The Liz and Dick Show. A vitriol Valentine to that most public of famous marriages, The Battling Burtons, in their finest work (together).
It's two in the morning in New England. Burton is a defeated history professor married to Taylor, a harridan whose father is the president of the college where Burton lectures. After two decades their union is alternately loving and vicious. Taylor likes to compare her weakling husband with her
strong father (who is never seen) because she knows it rankles Burton. They have invented a son and talk about him as though he actually exists. Earlier that night, they attended a faculty party where they met Segal and Dennis, a self-proclaimed ladies' man and a sniveling mouse of a woman. The
older couple have invited the younger to their comfortable home for a nightcap. Enter Segal and Dennis. She is already tipsy but has more to drink, which makes her worse. Taylor, behaving boorishly, makes advances at Segal which Burton does nothing to stop. Dennis begins to feel sick and Segal
gets increasingly drunk. Segal confides to Burton that Dennis trapped him into marriage by pretending to be pregnant. As the late evening drags into early morning, Taylor takes Segal up to her bedroom. Burton stands in the yard below and watches their shadows in the window. Later, Segal mentions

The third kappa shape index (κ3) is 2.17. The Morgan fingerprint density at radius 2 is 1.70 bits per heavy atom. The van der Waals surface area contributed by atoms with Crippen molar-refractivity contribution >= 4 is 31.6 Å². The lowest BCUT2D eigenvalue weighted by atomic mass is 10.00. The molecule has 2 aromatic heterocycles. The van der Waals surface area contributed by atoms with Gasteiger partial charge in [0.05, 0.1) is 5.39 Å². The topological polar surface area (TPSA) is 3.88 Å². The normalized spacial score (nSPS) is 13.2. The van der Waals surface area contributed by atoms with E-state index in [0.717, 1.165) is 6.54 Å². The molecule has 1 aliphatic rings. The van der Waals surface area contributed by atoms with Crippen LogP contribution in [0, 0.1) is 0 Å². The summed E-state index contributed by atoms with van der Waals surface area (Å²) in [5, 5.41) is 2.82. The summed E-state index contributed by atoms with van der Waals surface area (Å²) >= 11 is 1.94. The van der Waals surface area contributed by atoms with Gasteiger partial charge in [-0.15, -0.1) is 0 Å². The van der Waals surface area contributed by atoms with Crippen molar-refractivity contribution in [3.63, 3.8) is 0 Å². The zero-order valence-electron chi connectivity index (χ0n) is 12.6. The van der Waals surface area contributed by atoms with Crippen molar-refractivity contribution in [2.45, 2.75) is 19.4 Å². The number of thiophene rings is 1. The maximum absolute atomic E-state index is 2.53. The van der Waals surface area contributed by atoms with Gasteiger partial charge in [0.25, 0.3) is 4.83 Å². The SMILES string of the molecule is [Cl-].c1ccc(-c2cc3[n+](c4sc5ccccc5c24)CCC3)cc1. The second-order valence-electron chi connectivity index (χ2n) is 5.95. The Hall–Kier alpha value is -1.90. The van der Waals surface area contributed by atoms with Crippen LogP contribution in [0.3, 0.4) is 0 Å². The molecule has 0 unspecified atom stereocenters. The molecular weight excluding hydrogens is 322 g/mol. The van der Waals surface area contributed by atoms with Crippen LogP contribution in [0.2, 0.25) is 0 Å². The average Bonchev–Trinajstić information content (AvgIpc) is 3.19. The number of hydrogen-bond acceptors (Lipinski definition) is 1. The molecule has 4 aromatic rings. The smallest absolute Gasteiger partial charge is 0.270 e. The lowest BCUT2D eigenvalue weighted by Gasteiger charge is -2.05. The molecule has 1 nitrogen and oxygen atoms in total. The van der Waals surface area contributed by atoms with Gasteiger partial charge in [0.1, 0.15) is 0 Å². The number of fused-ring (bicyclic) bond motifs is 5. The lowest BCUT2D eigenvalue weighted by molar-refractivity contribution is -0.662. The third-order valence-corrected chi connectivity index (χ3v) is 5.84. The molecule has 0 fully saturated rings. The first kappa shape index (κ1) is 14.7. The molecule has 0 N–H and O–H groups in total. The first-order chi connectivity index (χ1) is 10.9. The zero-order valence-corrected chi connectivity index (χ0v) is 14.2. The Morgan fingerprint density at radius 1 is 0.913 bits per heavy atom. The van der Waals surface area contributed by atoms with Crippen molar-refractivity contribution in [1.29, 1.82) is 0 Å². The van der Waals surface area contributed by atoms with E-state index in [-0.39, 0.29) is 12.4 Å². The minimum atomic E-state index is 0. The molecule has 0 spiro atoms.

Burton's and Taylor's "son," and Burton explodes, vowing to destroy Taylor, who matches his threat.
Producer Lehman's screenplay left most of Albee's play intact, which shocked movie audiences not accustomed to hearing four-letter words cannonading off the screen. At first, the Production Code seal was denied to the movie, but Jack Warner used his personal clout and secured the seal. The play
was bought by Warners for half a million dollars; an additional million each went to the Burtons--out of a total budget of $5 million. The movie grossed large numbers at the box office, nearly $15 million the first time around, due, in part, to the draw of the stars.
Dennis in her second role after a small part in SPLENDOR IN THE GRASS was absolutely right in a part that became the definitive Dennis role. The same cannot be said for Segal, who lacks the bulk and WASP look for Nick--where was Robert Redford when Nichols needed him?. Burton and Taylor both took
British Oscars for their work. Hiring Nichols (comedy partner of Elaine May) in his directorial debut was a risk because the former nightclub comic had done only lighter work. But the script is fueled by acid, sarcastic dialogue which his direction paces flawlessly, his sense of comic timing
serving him well. The film was rehearsed like a play for three weeks before a camera ever turned. This also marked Lehman's debut as a producer. Strong stuff, intensely watchable, but definitely not for children. leave a comment